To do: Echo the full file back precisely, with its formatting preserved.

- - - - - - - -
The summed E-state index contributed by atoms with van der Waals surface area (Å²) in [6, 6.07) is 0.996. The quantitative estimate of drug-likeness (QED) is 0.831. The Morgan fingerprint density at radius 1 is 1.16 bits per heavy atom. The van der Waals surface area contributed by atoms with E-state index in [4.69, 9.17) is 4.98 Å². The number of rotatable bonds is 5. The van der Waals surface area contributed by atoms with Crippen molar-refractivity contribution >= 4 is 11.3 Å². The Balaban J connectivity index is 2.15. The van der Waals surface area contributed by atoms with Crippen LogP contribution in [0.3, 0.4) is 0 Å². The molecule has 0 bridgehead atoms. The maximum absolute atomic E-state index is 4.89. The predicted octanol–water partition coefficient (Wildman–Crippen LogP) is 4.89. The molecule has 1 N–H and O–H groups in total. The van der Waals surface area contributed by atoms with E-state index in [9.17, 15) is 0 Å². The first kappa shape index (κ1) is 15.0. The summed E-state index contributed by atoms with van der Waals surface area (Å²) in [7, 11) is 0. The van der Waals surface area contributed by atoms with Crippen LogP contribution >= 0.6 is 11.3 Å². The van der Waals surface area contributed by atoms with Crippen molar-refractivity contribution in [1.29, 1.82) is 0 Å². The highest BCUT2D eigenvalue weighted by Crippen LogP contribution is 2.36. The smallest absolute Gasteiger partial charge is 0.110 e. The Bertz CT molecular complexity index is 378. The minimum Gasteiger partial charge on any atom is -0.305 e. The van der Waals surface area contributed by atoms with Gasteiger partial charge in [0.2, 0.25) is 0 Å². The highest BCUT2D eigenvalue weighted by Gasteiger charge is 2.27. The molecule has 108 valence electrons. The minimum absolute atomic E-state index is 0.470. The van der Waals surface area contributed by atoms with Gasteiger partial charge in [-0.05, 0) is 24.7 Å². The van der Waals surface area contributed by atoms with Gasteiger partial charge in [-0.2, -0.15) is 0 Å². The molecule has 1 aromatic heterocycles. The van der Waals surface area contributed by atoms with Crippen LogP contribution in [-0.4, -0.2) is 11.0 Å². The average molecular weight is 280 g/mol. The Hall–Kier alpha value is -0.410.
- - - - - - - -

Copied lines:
The summed E-state index contributed by atoms with van der Waals surface area (Å²) in [6, 6.07) is 0.996. The quantitative estimate of drug-likeness (QED) is 0.831. The Morgan fingerprint density at radius 1 is 1.16 bits per heavy atom. The van der Waals surface area contributed by atoms with E-state index in [4.69, 9.17) is 4.98 Å². The number of rotatable bonds is 5. The van der Waals surface area contributed by atoms with Crippen molar-refractivity contribution >= 4 is 11.3 Å². The Balaban J connectivity index is 2.15. The van der Waals surface area contributed by atoms with Crippen LogP contribution in [0.3, 0.4) is 0 Å². The molecule has 0 bridgehead atoms. The maximum absolute atomic E-state index is 4.89. The predicted octanol–water partition coefficient (Wildman–Crippen LogP) is 4.89. The molecule has 1 N–H and O–H groups in total. The van der Waals surface area contributed by atoms with E-state index in [9.17, 15) is 0 Å². The first kappa shape index (κ1) is 15.0. The summed E-state index contributed by atoms with van der Waals surface area (Å²) in [7, 11) is 0. The van der Waals surface area contributed by atoms with Crippen LogP contribution >= 0.6 is 11.3 Å². The van der Waals surface area contributed by atoms with Crippen molar-refractivity contribution in [1.29, 1.82) is 0 Å². The highest BCUT2D eigenvalue weighted by Crippen LogP contribution is 2.36. The smallest absolute Gasteiger partial charge is 0.110 e. The Bertz CT molecular complexity index is 378. The minimum Gasteiger partial charge on any atom is -0.305 e. The van der Waals surface area contributed by atoms with Gasteiger partial charge in [0.2, 0.25) is 0 Å². The highest BCUT2D eigenvalue weighted by Gasteiger charge is 2.27. The molecule has 108 valence electrons. The minimum absolute atomic E-state index is 0.470. The van der Waals surface area contributed by atoms with Gasteiger partial charge in [-0.05, 0) is 24.7 Å². The van der Waals surface area contributed by atoms with Gasteiger partial charge in [-0.2, -0.15) is 0 Å². The molecule has 1 aromatic heterocycles. The van der Waals surface area contributed by atoms with Crippen LogP contribution in [-0.4, -0.2) is 11.0 Å². The average molecular weight is 280 g/mol. The Hall–Kier alpha value is -0.410.